French gossip expressions – How to gossip like a French person?

In the French language, there are expressions that are often used during gossip sessions between friends. These expressions often express surprise and astonishment. Often, they are specific to the situation and do not benefit from translation into other languages.

Here are 5 French gossip expressions that are often used during gossip sessions between friends!

Gossip expression #1: j’hallucine ! (I’m hallucinating!)

If you are gossiping with French friends, it is not uncommon to hear the expression “j’hallucine!”

In the French language, the verb “halluciner” is used to designate a second state linked to the use of hallucinogenic substances.

The expression “j’hallucine!” is used to express astonishment related to gossip. This interjection comes from a common French, especially used by young people. It can also mean “I can’t believe my eyes and ears!

Here is an example with the expression “I’m hallucinating!” :

  • Thomas has just bought himself a new car even though he still has loans to pay off.
  • I’m hallucinating! He shouldn’t have bought that car! (this expression could be replaced by “I can’t believe my ears!”)

Gossip phrase #2: arrête ! (stop!)

In French, this word means “to stop”. When we ask someone to stop something, it expresses our desire for them to stop what they are doing.

But in a gossip situation, the interjection “stop!” means the opposite! This expression is mostly used to express astonishment and not at all to ask the other person to stop talking. The person listening to the gossip is so surprised by what he or she hears that he or she expresses his or her amazement with this interjection.

Here is an example with the expression “stop!” :

  • Magalie is going around the world in 6 months!
  • Stop it! She doesn’t like to travel! This is such surprising news!

Gossip expression #3: c’est pas vrai! (no way!)

Among the gossip expressions in French, “c’est pas vrai!” is very often used. In formal French, the exact expression is “ce n’est pas vrai”. In fact, the negation is emphasized because it is grammatically more correct.

However, the common expression “c’est pas vrai” abandons the negation when it comes to expressing surprise. It means “I don’t believe it”, “you’re kidding”. It is an informal expression used among friends or family in a gossipy conversation.

Here is an example with the expression “no way!” :

  • She told me to come to the job interview in jeans and sneakers!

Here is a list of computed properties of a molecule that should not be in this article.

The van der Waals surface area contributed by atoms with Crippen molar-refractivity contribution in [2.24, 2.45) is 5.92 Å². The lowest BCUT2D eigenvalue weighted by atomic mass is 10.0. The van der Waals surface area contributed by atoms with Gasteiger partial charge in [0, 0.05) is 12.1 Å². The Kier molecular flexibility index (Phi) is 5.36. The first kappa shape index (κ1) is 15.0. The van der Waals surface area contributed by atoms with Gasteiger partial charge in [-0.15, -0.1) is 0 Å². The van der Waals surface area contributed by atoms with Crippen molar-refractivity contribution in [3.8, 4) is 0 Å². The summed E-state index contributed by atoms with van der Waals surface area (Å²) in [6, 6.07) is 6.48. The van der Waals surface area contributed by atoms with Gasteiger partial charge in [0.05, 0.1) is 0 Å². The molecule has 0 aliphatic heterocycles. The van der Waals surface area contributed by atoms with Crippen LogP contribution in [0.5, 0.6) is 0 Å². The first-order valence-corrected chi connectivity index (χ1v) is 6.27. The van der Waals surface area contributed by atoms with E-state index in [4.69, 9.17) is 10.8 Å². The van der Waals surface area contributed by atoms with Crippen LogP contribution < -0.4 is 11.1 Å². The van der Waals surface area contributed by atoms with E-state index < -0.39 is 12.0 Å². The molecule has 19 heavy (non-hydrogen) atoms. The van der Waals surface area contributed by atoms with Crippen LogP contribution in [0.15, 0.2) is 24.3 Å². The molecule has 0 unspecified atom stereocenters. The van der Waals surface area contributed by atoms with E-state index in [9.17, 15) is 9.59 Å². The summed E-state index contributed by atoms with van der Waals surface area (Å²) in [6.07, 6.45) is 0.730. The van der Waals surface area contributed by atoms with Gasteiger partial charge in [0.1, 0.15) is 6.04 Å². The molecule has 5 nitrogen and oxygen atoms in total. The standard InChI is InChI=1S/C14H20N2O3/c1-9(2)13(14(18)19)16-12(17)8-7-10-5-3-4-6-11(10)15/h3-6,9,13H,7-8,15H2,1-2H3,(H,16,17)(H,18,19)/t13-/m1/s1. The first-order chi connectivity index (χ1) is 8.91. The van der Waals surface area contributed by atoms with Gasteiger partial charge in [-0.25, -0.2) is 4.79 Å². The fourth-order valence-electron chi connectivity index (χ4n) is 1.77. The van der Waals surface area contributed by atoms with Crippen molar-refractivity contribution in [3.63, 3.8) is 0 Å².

• No way! That’s not the right outfit for a job interview! (we could use instead: you’re kidding!)

Gossip phrase #4: je suis trop choqué ! (I’m too shocked!)

In French gossip expressions, “je suis choqué!” means to be scandalized by what you hear. It is a colloquial expression for expressing extreme surprise and indignation.

In formal language, the verb shock means to go against moral principles, to displease or offend. It is a shock that follows extreme astonishment.

In this expression of gossip, the emphasis is on exaggeration. In formal language, the adverb “too” means “very”. It is therefore there to further emphasize the person’s indignation.

Here is an example with the expression “I am too shocked!”

  • Melanie did not invite her cousin to her birthday party because she no longer wishes to see him.
  • I am too shocked by Melanie’s attitude! (we could use instead: I am indignant!)

Gossip expression #5: elle/il a dit quoi ? (she/he said what?)

Elle a dit quoi ?

This gossiping expression aims to make the speaker repeat himself/herself to make sure he/she has understood what he/she has just said. In more formal French, the exact expression would be “qu’a-t-il/elle dit?

In the case of a gossip discussion, the expression “elle/il a dit quoi?” also means to express indignation at the gossip of the other person.

Here is an example with the expression “she/he said what?”

  • Alexis said that there was no money left in the pot for the gift! That’s terrible!
  • What did he/she say? How come?

The main purpose of these five French gossip expressions is to express indignation, astonishment or surprise. They are common colloquial expressions used in gossip discussions. Now you can use them in conversations with your friends!

Thanks for reading my article on French gossip expressions ! I hope you learned something or reviewed a grammar point. Want to ask me a question? Write a comment on the Your online French teacher blog! You want to take French classes, or conversation classes? Contact me for a quote or for the program of individual or group French classes.

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